Monday, February 6, 2012

Kick in the Eye: A Buyer's Guide for Bauhaus and Beyond

It is difficult, as a music fan buying records for thirty years, to imagine anyone out there who hasn't, at some point, explored the music of Bauhaus. Even if you're not a fan of the genre, the godfathers of gothic rock offer something for any fan of rock and roll and should be considered required listening for absolutely everyone interested in exploring the darker side of rock and new wave across the 80s. Bauhaus, their solo explorations and successful spin-offs all offer excellent, timeless listening and, in my opinion, 16 albums essential to any serious record collection. So, for the unwashed or heretofore unwilling, here are the finest of all their dark entries.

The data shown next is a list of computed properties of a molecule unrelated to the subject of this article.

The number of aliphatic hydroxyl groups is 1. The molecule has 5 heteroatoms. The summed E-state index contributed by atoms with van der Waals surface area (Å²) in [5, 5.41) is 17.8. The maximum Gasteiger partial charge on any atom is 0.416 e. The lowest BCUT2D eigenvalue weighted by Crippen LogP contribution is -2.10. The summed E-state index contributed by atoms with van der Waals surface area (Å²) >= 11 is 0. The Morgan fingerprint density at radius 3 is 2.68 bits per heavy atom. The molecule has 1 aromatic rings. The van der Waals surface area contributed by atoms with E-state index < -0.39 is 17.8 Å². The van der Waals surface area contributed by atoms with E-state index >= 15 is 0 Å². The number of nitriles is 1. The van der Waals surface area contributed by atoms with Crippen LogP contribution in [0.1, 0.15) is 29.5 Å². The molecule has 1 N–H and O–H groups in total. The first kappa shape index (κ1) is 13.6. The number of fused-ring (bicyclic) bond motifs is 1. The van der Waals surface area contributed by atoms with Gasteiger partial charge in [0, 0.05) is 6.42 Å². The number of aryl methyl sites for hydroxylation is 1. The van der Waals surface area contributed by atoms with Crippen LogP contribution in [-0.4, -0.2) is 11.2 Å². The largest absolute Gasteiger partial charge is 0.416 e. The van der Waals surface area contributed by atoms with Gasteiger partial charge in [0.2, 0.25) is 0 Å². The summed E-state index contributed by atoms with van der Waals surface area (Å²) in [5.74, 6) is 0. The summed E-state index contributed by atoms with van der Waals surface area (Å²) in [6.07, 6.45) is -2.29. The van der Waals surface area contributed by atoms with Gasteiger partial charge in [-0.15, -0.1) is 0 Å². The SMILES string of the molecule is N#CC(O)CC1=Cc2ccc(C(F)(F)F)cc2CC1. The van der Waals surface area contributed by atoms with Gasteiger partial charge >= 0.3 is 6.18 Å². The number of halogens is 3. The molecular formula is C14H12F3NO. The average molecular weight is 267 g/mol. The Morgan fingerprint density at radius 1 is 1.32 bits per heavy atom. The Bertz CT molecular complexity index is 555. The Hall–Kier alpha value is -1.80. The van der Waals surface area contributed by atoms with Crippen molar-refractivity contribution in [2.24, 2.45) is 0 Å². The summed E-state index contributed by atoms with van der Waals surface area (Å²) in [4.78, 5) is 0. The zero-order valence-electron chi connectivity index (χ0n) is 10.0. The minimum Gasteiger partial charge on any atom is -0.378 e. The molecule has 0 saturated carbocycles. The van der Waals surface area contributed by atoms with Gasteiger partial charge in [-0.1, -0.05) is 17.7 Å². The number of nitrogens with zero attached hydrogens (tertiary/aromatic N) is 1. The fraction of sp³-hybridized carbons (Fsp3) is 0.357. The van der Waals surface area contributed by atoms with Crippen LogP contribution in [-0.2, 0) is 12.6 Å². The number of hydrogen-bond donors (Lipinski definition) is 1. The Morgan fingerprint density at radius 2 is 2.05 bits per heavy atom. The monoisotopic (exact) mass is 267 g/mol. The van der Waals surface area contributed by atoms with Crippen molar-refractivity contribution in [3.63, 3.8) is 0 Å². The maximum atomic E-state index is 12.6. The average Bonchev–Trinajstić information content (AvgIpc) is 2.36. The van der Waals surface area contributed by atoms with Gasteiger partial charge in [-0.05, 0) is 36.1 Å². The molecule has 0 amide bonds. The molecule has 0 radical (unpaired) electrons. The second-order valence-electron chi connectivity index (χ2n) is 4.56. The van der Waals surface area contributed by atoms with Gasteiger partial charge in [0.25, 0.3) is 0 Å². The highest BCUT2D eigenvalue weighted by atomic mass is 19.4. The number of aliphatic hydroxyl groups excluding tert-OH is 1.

Bauhaus, made up of Peter Murphy on vocals, Daniel Ash on guitars, David J on bass and Kevin Haskins on drums, have several excellent entry points at which the curious may dive into their catalogue. Their two-volume 1979-1983 retrospective is often considered the cornerstone with which to begin but I will suggest the newbie start with Crackle, a single-disc compilation from 1998. The material will quickly become redundant as the collection grows but it is a well-balanced view of the band and is the only full-length, domestically-available recording on CD that collects the full-length studio version of the band's best-known single, "Bela Lugosi's Dead."